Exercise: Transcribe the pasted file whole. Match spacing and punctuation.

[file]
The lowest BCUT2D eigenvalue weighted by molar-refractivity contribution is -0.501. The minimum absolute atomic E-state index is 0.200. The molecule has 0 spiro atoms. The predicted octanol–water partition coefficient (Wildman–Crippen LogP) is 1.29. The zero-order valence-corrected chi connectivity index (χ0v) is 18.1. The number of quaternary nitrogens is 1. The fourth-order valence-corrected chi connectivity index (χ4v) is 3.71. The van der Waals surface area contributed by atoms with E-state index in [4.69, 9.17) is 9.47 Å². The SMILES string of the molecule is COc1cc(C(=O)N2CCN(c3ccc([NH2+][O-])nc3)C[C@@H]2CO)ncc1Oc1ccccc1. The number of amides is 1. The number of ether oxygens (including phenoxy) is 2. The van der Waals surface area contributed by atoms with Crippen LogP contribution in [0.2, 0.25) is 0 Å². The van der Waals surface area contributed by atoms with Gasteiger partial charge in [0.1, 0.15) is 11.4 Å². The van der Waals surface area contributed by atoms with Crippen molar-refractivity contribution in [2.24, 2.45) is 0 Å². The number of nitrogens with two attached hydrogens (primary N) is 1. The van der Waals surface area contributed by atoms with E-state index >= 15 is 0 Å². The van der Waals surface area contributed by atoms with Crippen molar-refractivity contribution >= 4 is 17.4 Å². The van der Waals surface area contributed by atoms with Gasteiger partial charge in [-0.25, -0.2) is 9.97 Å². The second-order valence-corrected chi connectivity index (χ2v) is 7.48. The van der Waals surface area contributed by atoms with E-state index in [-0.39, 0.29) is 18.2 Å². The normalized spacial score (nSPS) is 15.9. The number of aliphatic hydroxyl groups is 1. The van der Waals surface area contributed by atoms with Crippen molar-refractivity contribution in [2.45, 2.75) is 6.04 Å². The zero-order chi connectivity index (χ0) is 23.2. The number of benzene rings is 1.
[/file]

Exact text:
The lowest BCUT2D eigenvalue weighted by molar-refractivity contribution is -0.501. The minimum absolute atomic E-state index is 0.200. The molecule has 0 spiro atoms. The predicted octanol–water partition coefficient (Wildman–Crippen LogP) is 1.29. The zero-order valence-corrected chi connectivity index (χ0v) is 18.1. The number of quaternary nitrogens is 1. The fourth-order valence-corrected chi connectivity index (χ4v) is 3.71. The van der Waals surface area contributed by atoms with E-state index in [4.69, 9.17) is 9.47 Å². The SMILES string of the molecule is COc1cc(C(=O)N2CCN(c3ccc([NH2+][O-])nc3)C[C@@H]2CO)ncc1Oc1ccccc1. The number of amides is 1. The number of ether oxygens (including phenoxy) is 2. The van der Waals surface area contributed by atoms with Crippen LogP contribution in [0.2, 0.25) is 0 Å². The van der Waals surface area contributed by atoms with Gasteiger partial charge in [0.1, 0.15) is 11.4 Å². The van der Waals surface area contributed by atoms with Crippen molar-refractivity contribution in [2.24, 2.45) is 0 Å². The number of nitrogens with two attached hydrogens (primary N) is 1. The van der Waals surface area contributed by atoms with E-state index >= 15 is 0 Å². The van der Waals surface area contributed by atoms with Crippen molar-refractivity contribution >= 4 is 17.4 Å². The van der Waals surface area contributed by atoms with Gasteiger partial charge in [-0.25, -0.2) is 9.97 Å². The second-order valence-corrected chi connectivity index (χ2v) is 7.48. The van der Waals surface area contributed by atoms with E-state index in [-0.39, 0.29) is 18.2 Å². The normalized spacial score (nSPS) is 15.9. The number of aliphatic hydroxyl groups is 1. The van der Waals surface area contributed by atoms with Crippen molar-refractivity contribution in [2.45, 2.75) is 6.04 Å². The zero-order chi connectivity index (χ0) is 23.2. The number of benzene rings is 1.